67 colleges and universities will participate in the new Second Chance Pell pilot program that expands access to financial aid for incarcerated individuals, the Department of Education announced last week
Eligible incarcerated Americans will be able to pursue post-secondary education with the goal of helping them get jobs to support their families when they are released, and reduce their recidivism rates.
“The evidence is clear. Promoting the education and job training for incarcerated individuals makes communities safer by reducing recidivism and saves taxpayer dollars by lowering the direct and collateral costs of incarceration,” said U.S. Secretary of Education John B. King Jr. “I applaud the institutions that have partnered to develop high-quality programs that will equip these students with knowledge and skills (to) promote successful reintegration and enable them become active and engaged citizens.”
Selected colleges and universities will partner with more than 100 federal and state penal institutions to enroll roughly 12,000 incarcerated students in college educational and training programs. Through the Second Chance Pell pilot program, these institutions may provide federal Pell Grants to qualified students who are incarcerated and are likely to be released within five years of enrolling in coursework.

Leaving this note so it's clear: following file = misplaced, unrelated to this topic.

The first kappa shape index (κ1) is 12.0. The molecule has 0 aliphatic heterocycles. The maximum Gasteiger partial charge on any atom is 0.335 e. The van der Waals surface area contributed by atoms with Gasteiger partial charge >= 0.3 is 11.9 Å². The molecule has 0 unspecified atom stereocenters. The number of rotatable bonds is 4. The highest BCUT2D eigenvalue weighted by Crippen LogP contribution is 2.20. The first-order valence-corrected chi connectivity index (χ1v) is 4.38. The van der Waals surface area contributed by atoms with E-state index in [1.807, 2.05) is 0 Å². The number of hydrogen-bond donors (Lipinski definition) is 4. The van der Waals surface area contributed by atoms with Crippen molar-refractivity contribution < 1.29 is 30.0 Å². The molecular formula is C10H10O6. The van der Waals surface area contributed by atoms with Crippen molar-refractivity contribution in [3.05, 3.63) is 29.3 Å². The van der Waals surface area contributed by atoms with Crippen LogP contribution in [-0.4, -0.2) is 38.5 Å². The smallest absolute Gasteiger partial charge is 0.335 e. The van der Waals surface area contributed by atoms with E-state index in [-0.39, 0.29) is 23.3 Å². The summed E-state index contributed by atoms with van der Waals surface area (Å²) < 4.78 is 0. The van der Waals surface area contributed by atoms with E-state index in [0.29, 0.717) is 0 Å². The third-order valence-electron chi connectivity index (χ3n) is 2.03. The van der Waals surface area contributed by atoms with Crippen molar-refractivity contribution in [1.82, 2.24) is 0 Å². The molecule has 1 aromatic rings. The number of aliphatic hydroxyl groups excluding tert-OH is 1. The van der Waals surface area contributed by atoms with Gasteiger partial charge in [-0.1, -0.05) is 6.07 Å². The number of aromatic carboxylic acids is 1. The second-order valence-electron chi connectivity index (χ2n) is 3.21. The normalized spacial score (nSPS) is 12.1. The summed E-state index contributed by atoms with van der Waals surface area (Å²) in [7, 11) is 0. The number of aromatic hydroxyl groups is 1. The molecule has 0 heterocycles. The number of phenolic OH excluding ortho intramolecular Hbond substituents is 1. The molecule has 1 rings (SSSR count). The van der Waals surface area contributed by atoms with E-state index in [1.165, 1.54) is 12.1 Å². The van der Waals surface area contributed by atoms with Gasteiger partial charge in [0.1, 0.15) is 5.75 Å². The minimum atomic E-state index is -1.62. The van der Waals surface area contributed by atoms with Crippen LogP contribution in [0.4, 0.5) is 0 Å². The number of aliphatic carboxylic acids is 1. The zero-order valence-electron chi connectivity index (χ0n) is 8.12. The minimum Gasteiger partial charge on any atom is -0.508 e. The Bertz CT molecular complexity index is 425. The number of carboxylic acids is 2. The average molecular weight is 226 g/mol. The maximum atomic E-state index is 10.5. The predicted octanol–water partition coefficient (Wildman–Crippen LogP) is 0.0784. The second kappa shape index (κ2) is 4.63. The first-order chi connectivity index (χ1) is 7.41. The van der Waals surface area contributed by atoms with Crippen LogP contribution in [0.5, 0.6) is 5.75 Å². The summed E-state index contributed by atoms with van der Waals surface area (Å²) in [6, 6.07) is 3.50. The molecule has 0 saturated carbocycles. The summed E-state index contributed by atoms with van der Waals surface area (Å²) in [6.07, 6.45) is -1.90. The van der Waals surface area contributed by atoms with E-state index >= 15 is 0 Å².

“Access to high quality education is vital to ensuring that justice-involved individuals have an opportunity to reclaim their lives and restore their futures,” said Attorney General Loretta Lynch.
The vast majority of the selected schools are will offer classroom-based instruction on-site at the corrections facilities. Others will offer online education, or a hybrid of classroom and online instruction. More than 10 percent of participating educational institutions are Minority-Serving Institutions and approximately 37 percent will offer prison-based education for the first time. Selected schools may begin offering education and training as early as July 1.
Recognizing that incarcerated students require additional support, many of the selected sites provide robust academic, career, and social support services to facilitate post-secondary persistence and completion. In some cases, this includes remedial or supplementary instructional services to ensure the incarcerated students served will be able to benefit from the post-secondary education and/or training provided. Many partnerships also work with a variety of community-based organizations and non-profit organizations that support successful reentry. Finally, all of the sites will provide counseling or guidance to potential students to assist them in completing the FAFSA.
Last month, the Department of Education released the Beyond the Box Resource guide for colleges and universities that encourages alternatives to inquiring about criminal histories during college admissions and provides recommendations to support a holistic review of applicants.
(Photo via Equal Justice Initiative)